The aircraft was, however, released mid January, as NAMA begun calibration of the Category III ILS at the MMIA, in Lagos. The exercise was to last for about three weeks, and conducted by certified flight instructors and pilots from the United Kingdom (UK).

A member of the team confirmed to The Guardian that “the exercise did not go as planned.


“The aircraft that we relied on failed. The ILS reading was very bad. It seemeds some components on the new aircraft are not compliant with the new Category III ILS on the Runway 18 Right. So, the exercise could not be completed for the MMIA as planned. They were in search of a solution when the weather got bad and exposed the whole thing. That was what happened,” the official said.

The calibration has, however, been done this week with the help of a leased aircraft from Omni-blue Aviation Services.

Calibration is a process that ensures the safety of air navigation by conducting regular flight inspection, calibration of test equipment/avionics systems, surveillance of airspace systems, and certification of navigation aids/associated facility in accordance with the stipulated procedures as recommended in ICAO document 8071, annexes 10 (vol. I & II) and 14, as well as NCAA regulations.

Calibration of ILS are done twice a year-February and November, every six months because of the level of accuracy required, while Very High Frequency (VHF) Omni-Directional Range (VOR) is calibrated once in a year, and the radar system is once every three years. If there is repair work on any of the navigational equipment, or total replacement, it has to be calibrated.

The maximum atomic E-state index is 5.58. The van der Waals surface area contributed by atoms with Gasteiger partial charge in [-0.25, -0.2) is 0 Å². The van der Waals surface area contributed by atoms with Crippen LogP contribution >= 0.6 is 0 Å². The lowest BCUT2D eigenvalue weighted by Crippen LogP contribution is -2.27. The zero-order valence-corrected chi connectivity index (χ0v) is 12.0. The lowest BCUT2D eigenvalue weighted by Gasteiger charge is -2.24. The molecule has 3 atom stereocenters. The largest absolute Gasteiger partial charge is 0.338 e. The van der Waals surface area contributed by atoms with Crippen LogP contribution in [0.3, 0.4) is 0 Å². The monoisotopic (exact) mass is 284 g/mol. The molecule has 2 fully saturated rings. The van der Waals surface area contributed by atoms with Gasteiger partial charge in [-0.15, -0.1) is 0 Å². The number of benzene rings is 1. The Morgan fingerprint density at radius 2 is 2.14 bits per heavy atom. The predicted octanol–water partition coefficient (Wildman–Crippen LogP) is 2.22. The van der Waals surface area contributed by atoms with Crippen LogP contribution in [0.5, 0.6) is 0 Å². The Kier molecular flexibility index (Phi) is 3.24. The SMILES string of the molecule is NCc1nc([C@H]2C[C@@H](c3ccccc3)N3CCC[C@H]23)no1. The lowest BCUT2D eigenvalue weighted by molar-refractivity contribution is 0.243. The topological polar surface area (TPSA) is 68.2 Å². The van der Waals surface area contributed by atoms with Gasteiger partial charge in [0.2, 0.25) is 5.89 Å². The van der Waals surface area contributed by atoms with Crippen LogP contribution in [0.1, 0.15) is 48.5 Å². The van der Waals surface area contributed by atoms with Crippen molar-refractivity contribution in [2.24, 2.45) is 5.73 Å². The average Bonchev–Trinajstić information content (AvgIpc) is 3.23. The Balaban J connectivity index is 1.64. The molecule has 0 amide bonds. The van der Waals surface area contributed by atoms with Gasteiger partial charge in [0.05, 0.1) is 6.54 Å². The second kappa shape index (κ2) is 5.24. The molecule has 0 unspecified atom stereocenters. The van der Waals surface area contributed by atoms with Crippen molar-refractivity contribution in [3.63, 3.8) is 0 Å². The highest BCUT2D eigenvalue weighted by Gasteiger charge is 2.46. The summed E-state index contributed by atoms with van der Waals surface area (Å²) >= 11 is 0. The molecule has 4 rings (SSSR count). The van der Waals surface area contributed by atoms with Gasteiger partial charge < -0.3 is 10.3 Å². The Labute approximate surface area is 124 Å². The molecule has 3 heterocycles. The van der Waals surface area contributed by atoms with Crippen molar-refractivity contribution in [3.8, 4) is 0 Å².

With the ILS at the two busiest and international airports not ready to support operation during recent harmattan haze, a lot of Lagos bound flights were diverted to Nnamdi Azikiwe International Airport, Abuja, and neighbouring African countries citing safety reasons.

Besides the inconveniences to the passengers, the airlines have put the loss in excess of N3b.

The Ministry of Aviation, when asked about the development, blamed “unforeseen weather conditions” amid replacement of ILS II with ILS III at the airport for the flight diversions.

The Minister of Aviation, Hdi Sirika in a statement said: “The procurement of the Category III ILS is in pursuance of the desire of the Federal Government to ensure the safety of air passengers by ensuring that airplanes can land with almost zero visibility.”


Aviation consultant, Tunde Ajaguna, said it was most unfortunate that the country was brought to ridicule by the people that hold it in trust.

Ajaguna said in a sane clime, some key officers, including the minister “would have been made to resign or fired for letting the country down.”